Through all this change, the Sami have carefully preserved the traditional knowledge which underpins their high capacity for adaptability and resilience. This knowledge includes a deep admiration for nature and a surprisingly laidback view on the whims of the natural world, considering reindeer are the basis of their livelihoods. The herders I’ve met are wholly accepting of the fact that at any given time, they don’t know the exact location of their animals. “After all, they’re wild creatures,” a seasoned herder told me, “they do as they wish.”
The Sami have also preserved a strong sense of community and responsibility towards fellow herders. Their perspective on the animals, whom they respect and recognize as having wills of their own, stands out as well. The herders have an astounding capacity for not only identifying individual animals — Henda Smuk can easily distinguish his reindeer from those of his father, uncles, and many cousins — but also understanding their tendencies and personalities.
Over the last half century, the Nordic countries in which the Sami live have begun to address past wrongs, enacting programs that support Sami culture and effecting laws to increase Sami legal rights. But in Norway, home to some 50,000 to 60,000 Sami, they still face threats to their herding grounds from other land uses such as logging, mining, and wind power development as well as limits on their herd sizes. They contend that the government should be doing more to help protect their reindeer from outside threats, including predators.
ON A SPRING MORNING, I rose ahead of the sun to head deep into the Raganhanjávri Valley with Smuk’s cousin, Mikkel Neshavn. As we made our way through the mountains, the white noise of the engine and seemingly inexhaustible tundra nearly lulled me to sleep on the back of the snowmobile. But then Neshavn picked up suspicious bird activity — a telltale circling that usually indicates the site where a reindeer has fallen prey to one of its many predators, which range from wolverine to lynx to golden eagles.
We plunged through deep snow up a precariously steep slope to the area in question and found the remains of a female reindeer well on its way to being picked clean. “This probably happened within the past two days,” Neshavn gathered. We heaved the carcass onto a sled, and hauled it down the mountain behind our snowmobile. Neshavn would later bring it in for inspection in town to determine the cause of death, but he suspected it might have been killed by a golden eagle.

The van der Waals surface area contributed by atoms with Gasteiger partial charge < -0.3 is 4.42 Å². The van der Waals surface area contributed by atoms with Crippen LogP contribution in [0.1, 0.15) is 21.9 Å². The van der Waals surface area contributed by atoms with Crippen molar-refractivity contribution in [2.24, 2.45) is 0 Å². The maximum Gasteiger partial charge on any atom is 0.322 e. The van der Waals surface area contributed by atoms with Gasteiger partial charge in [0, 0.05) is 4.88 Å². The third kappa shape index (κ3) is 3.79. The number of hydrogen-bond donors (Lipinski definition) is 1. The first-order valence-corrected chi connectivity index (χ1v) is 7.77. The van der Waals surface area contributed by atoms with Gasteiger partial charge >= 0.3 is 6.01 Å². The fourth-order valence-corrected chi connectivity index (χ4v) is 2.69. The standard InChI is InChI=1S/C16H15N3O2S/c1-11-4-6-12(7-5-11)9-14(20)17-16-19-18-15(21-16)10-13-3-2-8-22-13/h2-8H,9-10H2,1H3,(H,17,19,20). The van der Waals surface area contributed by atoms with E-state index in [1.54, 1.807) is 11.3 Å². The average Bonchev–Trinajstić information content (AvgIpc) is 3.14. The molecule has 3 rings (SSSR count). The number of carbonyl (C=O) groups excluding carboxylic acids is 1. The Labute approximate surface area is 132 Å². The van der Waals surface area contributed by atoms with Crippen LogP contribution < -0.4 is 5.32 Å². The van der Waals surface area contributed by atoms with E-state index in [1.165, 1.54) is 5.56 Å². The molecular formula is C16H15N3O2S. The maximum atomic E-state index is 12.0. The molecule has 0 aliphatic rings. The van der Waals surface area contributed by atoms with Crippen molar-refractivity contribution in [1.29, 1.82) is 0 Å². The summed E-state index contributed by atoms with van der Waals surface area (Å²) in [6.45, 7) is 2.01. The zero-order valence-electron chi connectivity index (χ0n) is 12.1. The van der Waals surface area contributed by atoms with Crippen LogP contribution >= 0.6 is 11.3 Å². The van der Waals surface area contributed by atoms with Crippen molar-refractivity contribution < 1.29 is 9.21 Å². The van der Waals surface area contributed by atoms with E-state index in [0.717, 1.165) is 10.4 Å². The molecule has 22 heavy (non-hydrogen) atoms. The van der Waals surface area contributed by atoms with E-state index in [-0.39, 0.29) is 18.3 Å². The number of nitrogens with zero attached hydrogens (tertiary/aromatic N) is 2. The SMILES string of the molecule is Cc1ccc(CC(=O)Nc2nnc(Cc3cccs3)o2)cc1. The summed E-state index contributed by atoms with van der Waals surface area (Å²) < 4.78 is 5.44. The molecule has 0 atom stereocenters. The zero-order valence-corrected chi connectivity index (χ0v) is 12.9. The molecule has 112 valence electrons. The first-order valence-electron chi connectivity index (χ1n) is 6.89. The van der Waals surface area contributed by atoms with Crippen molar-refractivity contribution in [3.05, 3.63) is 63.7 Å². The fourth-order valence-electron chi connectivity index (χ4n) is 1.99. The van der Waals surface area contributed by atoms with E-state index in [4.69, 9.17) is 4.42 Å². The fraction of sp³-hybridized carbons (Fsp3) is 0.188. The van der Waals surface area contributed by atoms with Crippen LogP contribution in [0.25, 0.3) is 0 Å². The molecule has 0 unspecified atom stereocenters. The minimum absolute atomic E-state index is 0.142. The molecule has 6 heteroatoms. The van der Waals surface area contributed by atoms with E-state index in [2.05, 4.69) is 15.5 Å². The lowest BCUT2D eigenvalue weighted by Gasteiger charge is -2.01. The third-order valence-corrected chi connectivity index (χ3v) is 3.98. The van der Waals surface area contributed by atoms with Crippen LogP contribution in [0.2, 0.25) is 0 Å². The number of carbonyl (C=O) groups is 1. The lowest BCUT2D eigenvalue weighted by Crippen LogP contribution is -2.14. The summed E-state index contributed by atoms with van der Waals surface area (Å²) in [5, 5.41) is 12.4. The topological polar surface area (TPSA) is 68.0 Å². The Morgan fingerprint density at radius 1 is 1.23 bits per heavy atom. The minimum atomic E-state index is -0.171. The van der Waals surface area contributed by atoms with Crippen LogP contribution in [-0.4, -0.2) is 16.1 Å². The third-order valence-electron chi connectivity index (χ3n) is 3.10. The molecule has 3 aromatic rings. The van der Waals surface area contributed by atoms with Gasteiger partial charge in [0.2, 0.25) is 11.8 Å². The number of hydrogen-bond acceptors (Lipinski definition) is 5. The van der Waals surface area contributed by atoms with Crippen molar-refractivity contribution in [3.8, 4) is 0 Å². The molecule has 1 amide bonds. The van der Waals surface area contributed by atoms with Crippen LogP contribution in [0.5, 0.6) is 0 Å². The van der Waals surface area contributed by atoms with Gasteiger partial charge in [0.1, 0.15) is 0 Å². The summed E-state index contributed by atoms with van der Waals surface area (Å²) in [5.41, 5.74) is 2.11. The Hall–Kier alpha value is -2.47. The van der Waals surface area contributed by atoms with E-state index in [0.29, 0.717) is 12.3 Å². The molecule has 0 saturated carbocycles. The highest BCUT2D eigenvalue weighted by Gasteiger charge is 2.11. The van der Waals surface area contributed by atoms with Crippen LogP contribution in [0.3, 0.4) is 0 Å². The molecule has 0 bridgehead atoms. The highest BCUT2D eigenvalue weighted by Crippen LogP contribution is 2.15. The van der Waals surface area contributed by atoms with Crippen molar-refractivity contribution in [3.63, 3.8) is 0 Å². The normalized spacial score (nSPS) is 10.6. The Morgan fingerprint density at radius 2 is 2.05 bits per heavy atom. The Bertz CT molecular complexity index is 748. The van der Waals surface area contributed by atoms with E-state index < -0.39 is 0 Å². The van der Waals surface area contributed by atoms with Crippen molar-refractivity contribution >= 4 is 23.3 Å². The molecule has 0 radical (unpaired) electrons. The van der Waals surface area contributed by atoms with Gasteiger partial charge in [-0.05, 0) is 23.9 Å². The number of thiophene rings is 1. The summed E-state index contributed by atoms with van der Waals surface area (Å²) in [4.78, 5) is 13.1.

Golden eagles (Aquila chrysaetos) — one of the swiftest birds of prey in Norway — have their own storied history. Armed with massive talons and a wingspan ranging from 5’11 to 7’8 feet, the eagles can reach speeds of 240 kilometers per hour when diving for prey. As an indicator species, golden eagles are considered “ecological barometers.” They are highly sensitive to environmental changes in the ecosystem and can sense chemical and pollutant levels, which means they can help scientists gauge the health of a habitat. In Norway, they are also a revered cultural icon and are vital to the wildlife tourism sector.
Unfortunately, these birds of prey have faced a wide range of threats over the years. Predator elimination campaigns to expand game species populations in the mid-nineteenth century resulted in the extensive hunting and poisoning of golden eagles, along with bears, wolves, lynx, and wolverines. Habitat-loss and human disturbance further contributed to population declines until the birds were finally protected by Norwegian law in 1968.
The Bern Convention, ratified by Norway in 1986, further bolstered the protection of endangered species and natural habitats, and in 2009 the country enacted the Nature Diversity Act to ensure “sustainable management” of apex predators, setting a conservation goal of 850 to 1,200 breeding golden eagle pairs. Since then, the raptors have made a strong recovery and are generally heralded as a conservation success story. It is difficult to evaluate the exact number of breeding pairs of golden eagles in Norway. Presently, their population in the country is believed to be relatively stable and at its natural capacity, with somewhere in the range of 652 to 1,139 breeding pairs.
As eagles have rebounded in Norway, conflicts with Sami herders, as well as sheep farmers, have increased. While golden eagles typically hunt smaller mammals — like hare, grouse, and ground squirrels — they also target large mammals such as sheep, saiga antelope, and reindeer.